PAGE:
They are actors, journalists, artists, doctors and even politicians. All signed “The manifesto of 109 to change the law”, a column published in The Obs this Wednesday to call on President Emmanuel Macron to change the law on the end of life. Journalist Laure Adler, actress Nathalie Baye, former footballer Éric Cantona, mayor of Nice Christian Estrosi, director Christophe Honoré and doctor Martin Winckler are among the signatories.
“Each year, French men and women suffering from serious and incurable illnesses are confronted with physical and moral suffering that treatments can no longer relieve. They ask their doctor to help them die and meet with a refusal, condemned to suffer a long and painful end of life, in contradiction with their free and considered will,” they write. Every year, French men and women “go abroad to be able to die there”.
The end of the work of the citizens’ convention scheduled for April 2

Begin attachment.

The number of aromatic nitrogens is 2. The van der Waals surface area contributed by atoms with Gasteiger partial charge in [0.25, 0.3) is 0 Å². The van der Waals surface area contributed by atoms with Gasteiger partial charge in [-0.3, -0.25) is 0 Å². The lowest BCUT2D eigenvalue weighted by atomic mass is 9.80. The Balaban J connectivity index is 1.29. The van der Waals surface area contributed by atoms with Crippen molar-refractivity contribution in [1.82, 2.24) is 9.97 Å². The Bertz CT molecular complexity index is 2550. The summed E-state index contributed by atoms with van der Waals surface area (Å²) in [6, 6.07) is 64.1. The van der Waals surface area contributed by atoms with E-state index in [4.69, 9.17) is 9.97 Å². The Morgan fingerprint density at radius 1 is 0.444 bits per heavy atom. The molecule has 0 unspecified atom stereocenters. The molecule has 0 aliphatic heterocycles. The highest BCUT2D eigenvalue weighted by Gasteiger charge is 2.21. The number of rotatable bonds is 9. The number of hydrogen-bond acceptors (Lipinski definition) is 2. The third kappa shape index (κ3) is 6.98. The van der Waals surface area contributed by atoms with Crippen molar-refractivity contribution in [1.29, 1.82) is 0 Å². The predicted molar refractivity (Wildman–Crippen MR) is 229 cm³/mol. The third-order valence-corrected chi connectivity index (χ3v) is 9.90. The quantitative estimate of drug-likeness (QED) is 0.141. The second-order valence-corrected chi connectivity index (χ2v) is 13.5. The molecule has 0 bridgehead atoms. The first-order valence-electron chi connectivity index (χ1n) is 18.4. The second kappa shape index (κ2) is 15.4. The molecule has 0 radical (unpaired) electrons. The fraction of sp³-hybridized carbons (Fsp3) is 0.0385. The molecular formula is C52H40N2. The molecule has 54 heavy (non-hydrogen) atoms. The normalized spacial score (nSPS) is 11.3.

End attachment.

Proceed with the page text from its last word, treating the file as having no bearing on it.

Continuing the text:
These women and men “are not alone. We are their spouses, their children, their brothers, their sisters, their families, their friends”, they continue, believing that “French law, which prohibits active assistance in dying, is unjust”. “This is why today we call on the President of the Republic, Emmanuel Macron, the Prime Minister, Élisabeth Borne, as well as parliamentarians to take the measure of these tragedies and to reform the law”, they write again, inviting to sign their manifesto on the “Change.org” platform.
Emmanuel Macron initiated a process after his re-election which could ultimately lead to a change in the law, but remained very cautious about his personal position. It has set up a consultative convention of citizens drawn by lot. Its 180 or so members voted overwhelmingly in favor of changing the law in the direction of “active assistance in dying” in a vote in February, which was only preliminary, however.
Emmanuel Macron must receive the members of the convention quickly after the end of their work scheduled for April 2. He will then lay “the foundations of a timetable” and will determine “the conditions for modifying the law”, explained government spokesman Olivier Véran at the end of February, declaring that this process would “probably” lead to a new law. Since 2016, the so-called Claeys-Leonetti law has made it possible to go as far as “deep and continuous sedation” of certain patients until their death, without however making it possible to actively cause their death or to give them the means to do so.